Message Boards Message Boards

Morality and Daily Life

Blame, responsibility, compassion, and forgiving

Toggle
Hi Dharma Overgrounders

For those of you who are into the first and last practice - morality or virtue or whatever you call it - here are a couple of things to think through and examine in yourself, which I find useful and helpful and skillful to think through and examine in myself.

1. Taking responsibility is not the same as taking blame.

2. Forgiveness is not the same as "pretending it never happened".

And here's a nice video that was recommended to me. This is so far the only video by this person I've watched, so I can only recommend this one video in particular. I think it's full of good stuff.

The Philosophy of Forgiveness

(edit: I mentioned compassion in the thread subject but not in this post. This Is A Clue.)

Practice well!

Cheers,
Florian

RE: Blame, responsibility, compassion, and forgiving
Answer
8/25/12 2:47 AM as a reply to Florian.
On second reading, the "clue" bit was needlessly flippant. So here goes:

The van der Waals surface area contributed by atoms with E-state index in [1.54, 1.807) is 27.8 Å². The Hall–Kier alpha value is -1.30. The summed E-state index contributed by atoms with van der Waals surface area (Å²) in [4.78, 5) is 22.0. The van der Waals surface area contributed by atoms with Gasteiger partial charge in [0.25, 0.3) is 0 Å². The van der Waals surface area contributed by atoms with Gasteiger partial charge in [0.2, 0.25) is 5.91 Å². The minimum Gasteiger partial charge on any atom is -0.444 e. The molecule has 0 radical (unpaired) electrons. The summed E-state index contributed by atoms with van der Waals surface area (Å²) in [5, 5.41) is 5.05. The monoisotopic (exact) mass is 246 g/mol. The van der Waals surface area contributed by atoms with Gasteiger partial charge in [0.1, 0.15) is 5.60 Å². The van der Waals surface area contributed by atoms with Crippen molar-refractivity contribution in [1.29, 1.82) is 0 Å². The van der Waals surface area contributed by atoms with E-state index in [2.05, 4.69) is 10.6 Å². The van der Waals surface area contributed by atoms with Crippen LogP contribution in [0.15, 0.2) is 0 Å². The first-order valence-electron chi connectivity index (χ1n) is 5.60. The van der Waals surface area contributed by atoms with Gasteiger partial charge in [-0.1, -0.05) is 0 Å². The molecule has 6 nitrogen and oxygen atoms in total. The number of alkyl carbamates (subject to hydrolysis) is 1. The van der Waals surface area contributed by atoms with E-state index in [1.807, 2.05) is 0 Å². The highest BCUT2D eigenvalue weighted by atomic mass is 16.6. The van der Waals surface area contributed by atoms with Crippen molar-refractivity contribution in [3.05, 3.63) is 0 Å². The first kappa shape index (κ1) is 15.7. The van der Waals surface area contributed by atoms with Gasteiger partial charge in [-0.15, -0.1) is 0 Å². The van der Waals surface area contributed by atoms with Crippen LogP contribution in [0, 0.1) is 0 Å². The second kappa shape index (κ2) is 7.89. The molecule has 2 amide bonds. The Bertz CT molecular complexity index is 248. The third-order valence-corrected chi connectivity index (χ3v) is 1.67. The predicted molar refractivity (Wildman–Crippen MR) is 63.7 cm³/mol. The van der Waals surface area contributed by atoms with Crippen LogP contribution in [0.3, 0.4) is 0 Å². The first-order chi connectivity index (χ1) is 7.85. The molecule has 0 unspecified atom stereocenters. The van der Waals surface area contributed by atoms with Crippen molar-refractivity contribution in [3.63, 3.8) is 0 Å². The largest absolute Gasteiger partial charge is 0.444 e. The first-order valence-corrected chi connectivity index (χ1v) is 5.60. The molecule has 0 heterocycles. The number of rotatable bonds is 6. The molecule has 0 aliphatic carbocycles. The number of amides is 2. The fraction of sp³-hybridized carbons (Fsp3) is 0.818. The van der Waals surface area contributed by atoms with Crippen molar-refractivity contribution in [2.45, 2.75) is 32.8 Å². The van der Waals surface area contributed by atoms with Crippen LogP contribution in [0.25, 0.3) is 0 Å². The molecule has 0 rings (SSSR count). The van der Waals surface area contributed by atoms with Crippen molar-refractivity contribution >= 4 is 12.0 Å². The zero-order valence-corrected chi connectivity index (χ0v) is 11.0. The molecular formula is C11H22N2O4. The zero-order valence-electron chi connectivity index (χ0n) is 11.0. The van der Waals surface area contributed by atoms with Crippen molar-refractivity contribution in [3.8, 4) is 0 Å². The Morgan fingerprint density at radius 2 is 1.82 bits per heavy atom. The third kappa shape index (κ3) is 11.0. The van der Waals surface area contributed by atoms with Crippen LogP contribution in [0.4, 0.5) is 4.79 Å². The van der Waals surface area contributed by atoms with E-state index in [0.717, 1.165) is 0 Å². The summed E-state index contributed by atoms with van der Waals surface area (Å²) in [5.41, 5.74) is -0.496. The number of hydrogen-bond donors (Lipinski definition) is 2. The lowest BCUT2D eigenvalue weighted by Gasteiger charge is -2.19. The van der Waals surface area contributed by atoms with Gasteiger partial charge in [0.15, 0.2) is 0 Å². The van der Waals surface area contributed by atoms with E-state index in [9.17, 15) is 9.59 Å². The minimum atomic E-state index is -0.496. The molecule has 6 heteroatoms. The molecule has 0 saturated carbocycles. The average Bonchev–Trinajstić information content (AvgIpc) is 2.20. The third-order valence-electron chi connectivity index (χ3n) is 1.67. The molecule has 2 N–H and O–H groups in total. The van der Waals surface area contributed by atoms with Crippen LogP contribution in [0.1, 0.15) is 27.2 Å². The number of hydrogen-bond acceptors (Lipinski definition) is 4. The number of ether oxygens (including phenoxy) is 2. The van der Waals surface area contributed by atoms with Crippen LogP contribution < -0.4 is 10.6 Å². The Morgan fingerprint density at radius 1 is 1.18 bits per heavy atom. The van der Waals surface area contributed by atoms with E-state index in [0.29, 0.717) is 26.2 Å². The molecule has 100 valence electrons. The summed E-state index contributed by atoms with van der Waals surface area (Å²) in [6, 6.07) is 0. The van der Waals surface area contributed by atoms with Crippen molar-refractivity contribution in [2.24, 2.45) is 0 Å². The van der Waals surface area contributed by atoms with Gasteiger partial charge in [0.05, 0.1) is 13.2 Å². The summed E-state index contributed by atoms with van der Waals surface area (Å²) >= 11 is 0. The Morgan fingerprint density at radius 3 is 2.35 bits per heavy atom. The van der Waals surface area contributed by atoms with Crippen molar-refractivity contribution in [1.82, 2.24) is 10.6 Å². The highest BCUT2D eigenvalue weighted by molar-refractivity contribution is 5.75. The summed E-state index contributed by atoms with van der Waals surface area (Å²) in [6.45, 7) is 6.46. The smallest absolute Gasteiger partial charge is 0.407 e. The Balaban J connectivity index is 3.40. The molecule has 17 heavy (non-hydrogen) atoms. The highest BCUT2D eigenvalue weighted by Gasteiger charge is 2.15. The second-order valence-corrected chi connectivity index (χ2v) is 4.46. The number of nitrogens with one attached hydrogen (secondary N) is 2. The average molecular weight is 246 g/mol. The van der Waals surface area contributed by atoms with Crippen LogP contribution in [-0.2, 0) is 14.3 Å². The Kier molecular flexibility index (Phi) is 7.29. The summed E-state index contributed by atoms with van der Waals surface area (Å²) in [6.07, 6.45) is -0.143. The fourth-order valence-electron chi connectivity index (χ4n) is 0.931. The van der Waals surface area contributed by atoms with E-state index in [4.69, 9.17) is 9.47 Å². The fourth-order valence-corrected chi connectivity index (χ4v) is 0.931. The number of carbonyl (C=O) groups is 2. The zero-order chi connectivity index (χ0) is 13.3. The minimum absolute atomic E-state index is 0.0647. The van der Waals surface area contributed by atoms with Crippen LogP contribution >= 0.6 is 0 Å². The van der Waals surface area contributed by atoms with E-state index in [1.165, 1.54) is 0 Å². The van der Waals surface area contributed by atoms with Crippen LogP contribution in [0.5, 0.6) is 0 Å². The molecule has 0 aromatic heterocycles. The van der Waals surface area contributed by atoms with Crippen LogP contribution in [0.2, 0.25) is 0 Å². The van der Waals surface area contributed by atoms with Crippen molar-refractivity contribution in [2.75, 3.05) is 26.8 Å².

Compassion is not the same as trying to predict how someone will react.

Cheers,
Florian

RE: Blame, responsibility, compassion, and forgiving
Answer
8/26/12 2:40 AM as a reply to Florian.
I don't get it. Can you expand a bit please?

RE: Blame, responsibility, compassion, and forgiving
Answer
8/26/12 8:27 AM as a reply to This Good Self.
There isn't much to "get", actually.

I listed a few common confusions (such as confusing blame with responsibility), which I've been examining in myself.

I also posted a link to a video on the subject of forgiveness, which I think is quite good.

Just grist for the mill, posted to the "Morality and Daily Life" sub-forum. In MCTB, morality is called "the first and last practice" in a couple of places. It's a good practice, I think.

My interest is shifting to this subject matter more and more. I find it no longer fun to ignore it.

Cheers,
Florian

RE: Blame, responsibility, compassion, and forgiving
Answer
8/27/12 12:19 AM as a reply to Florian.